Fairtrade Data Points: Monitoring & Impact Preview

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By Kyle Freund, Fairtrade America
Follow: @krfreund

Coffee continues to be the world’s most-recognized Fairtrade product, representing an estimated 4 percent of the global market. By encouraging direct relationships, sharing of information, and stable prices, Fairtrade can provide both roasters and farmers with greater stability and a quality product.

Fairtrade America, the US-member of Fairtrade International, is preparing to release its annual monitoring and impact report, a compendium of facts, stats and data covering the full supply chain spectrum from origin to store shelves.

In 2017, more than 18 million pounds of roasted coffee was sold in the United States with the Fairtrade label. These sales generated nearly $3.9 million in Fairtrade Premium over and above the purchase price, which farmers invested in their community, business or local environment according to their priorities. However there remains much room for improvement with the average producer organization selling just 30 percent of their total production as Fairtrade (even though 100 percent of their coffee is Fairtrade certifiable).

Fairtrade continued to represent significant market share of direct imports into the US. The top origins included Peru, Indonesia and Colombia. According to 2016 data, Fairtrade certified green coffee from Peru represented 30 percent of volumes imported into the United States. Indonesia, Colombia, Honduras and Mexico all hovered around 10 percent.

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Looking at total exports from a producer country perspective, nearly 68 percent of Bolivia’s coffee exported to the US was sold on Fairtrade terms. Peru was also a front-runner with Fairtrade coffee representing 17.8 percent of all volumes exported to the US.

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Impact of ICE & Fairtrade Premium Investment

While volumes of Fairtrade coffee remained steady in the US, the ICE ‘C’ price was anything but, collapsing to $1.14 per pound at its lowest point, far below a sustainable level. In a volatile market, Fairtrade can serve as a bulwark for the more than 800,000 coffee farmers around the world organized into Fairtrade associations or cooperatives. Fairtrade’s Minimum Price, which aims to cover average costs of sustainable production, can provide a safety net for many farmers when they sell on Fairtrade terms.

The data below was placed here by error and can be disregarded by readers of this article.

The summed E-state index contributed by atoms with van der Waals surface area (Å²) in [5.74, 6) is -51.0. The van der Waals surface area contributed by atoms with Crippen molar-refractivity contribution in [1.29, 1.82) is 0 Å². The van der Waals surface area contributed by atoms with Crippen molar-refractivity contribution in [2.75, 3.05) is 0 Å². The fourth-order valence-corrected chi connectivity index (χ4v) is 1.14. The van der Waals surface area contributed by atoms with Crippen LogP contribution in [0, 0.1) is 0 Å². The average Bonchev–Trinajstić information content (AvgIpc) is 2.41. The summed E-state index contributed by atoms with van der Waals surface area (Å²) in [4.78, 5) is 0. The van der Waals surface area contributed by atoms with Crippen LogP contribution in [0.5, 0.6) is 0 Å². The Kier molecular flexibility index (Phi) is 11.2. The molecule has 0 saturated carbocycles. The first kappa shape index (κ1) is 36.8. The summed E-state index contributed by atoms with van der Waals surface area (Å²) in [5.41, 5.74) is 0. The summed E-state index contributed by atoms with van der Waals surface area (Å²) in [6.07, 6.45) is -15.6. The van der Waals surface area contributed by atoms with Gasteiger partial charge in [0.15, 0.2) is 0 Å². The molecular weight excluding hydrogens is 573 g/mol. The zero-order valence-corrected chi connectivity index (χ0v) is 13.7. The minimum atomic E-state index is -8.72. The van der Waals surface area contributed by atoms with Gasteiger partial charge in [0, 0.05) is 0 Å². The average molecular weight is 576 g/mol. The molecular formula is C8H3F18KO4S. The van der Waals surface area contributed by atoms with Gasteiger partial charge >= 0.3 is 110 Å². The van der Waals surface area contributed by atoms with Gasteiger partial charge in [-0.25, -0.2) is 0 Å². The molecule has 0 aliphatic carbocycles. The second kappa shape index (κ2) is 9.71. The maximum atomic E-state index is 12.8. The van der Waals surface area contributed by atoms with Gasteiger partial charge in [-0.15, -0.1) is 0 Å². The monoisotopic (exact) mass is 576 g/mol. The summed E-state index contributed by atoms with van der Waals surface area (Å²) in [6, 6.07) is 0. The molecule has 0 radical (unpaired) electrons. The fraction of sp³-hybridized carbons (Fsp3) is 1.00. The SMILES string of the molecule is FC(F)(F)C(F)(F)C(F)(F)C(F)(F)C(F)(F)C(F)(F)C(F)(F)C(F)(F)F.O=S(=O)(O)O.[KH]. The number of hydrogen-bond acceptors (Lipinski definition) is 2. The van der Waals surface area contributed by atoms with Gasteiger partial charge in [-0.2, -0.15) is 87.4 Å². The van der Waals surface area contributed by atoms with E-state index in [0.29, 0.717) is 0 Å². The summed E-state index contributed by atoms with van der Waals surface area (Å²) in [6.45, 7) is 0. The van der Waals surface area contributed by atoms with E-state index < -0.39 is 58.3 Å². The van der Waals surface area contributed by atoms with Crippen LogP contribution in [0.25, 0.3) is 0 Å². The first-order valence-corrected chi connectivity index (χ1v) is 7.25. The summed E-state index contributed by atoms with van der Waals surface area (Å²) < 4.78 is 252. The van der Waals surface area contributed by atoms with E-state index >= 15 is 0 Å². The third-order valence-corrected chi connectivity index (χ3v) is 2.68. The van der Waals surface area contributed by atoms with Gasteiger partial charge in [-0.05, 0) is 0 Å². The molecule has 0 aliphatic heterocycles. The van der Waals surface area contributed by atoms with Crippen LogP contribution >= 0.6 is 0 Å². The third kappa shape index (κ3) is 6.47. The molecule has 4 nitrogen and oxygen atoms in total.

The Fairtrade Premium, an amount paid on top of the coffee’s purchase price, also provides an important tool for dealing with volatile markets. Fairtrade believes that farmers are in the best position to identify priorities and decide how to invest in their communities. During times of extreme volatility, farmers regularly opt to distribute a sizable portion as cash payouts to farmers. Other investments often overlap with the priorities of most coffee companies, such as providing farmers with inputs like fertilizer, and trainings to improve productivity and quality. Other investments are made in education, healthcare and environmental improvements.

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Improving Understanding & Building Capacity

Fairtrade’s (MEL) program is key to understanding outcomes and impacts, and how to improve performance. The annual monitoring and impact report draws on a data set of more than 300 indicators and external research (download previous versions of the report here). The next report will be released  May 2018.

Fairtrade is also exploring new, innovative ways for measuring impact. In most supply chains, information is collected from the top down, removing control of the data from producers. To ensure that Fairtrade producers can harness the power of their own information, Fairtrade America and CLAC have partnered with Universidad Federal De Viçosa in Brazil, to pilot a performance measurement system that enables producers to monitor their own goals and measure the change they create. Four Fairtrade organizations have joined the pilot project and are actively contributing to the design and implementation of the performance measurement tool.

For more information on Fairtrade’s approach to measuring impact and theory of change, click here.

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